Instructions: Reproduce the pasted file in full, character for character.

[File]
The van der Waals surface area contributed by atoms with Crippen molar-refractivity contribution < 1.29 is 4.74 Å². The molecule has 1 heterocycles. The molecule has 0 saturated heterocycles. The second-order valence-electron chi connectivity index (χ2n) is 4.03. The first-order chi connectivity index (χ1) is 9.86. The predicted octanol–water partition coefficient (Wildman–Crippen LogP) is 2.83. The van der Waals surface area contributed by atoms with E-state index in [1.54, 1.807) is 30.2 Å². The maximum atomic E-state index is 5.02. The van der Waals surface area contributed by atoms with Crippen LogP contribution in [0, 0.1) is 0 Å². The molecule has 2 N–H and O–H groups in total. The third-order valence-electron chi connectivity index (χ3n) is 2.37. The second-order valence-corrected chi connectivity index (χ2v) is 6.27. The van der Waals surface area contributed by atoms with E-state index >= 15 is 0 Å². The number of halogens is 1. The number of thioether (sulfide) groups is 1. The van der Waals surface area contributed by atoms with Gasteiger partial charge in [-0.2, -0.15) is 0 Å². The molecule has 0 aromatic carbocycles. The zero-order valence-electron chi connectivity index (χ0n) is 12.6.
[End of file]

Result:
The van der Waals surface area contributed by atoms with Crippen molar-refractivity contribution < 1.29 is 4.74 Å². The molecule has 1 heterocycles. The molecule has 0 saturated heterocycles. The second-order valence-electron chi connectivity index (χ2n) is 4.03. The first-order chi connectivity index (χ1) is 9.86. The predicted octanol–water partition coefficient (Wildman–Crippen LogP) is 2.83. The van der Waals surface area contributed by atoms with E-state index in [1.54, 1.807) is 30.2 Å². The maximum atomic E-state index is 5.02. The van der Waals surface area contributed by atoms with Crippen LogP contribution in [0, 0.1) is 0 Å². The molecule has 2 N–H and O–H groups in total. The third-order valence-electron chi connectivity index (χ3n) is 2.37. The second-order valence-corrected chi connectivity index (χ2v) is 6.27. The van der Waals surface area contributed by atoms with E-state index >= 15 is 0 Å². The number of halogens is 1. The number of thioether (sulfide) groups is 1. The van der Waals surface area contributed by atoms with Gasteiger partial charge in [-0.2, -0.15) is 0 Å². The molecule has 0 aromatic carbocycles. The zero-order valence-electron chi connectivity index (χ0n) is 12.6.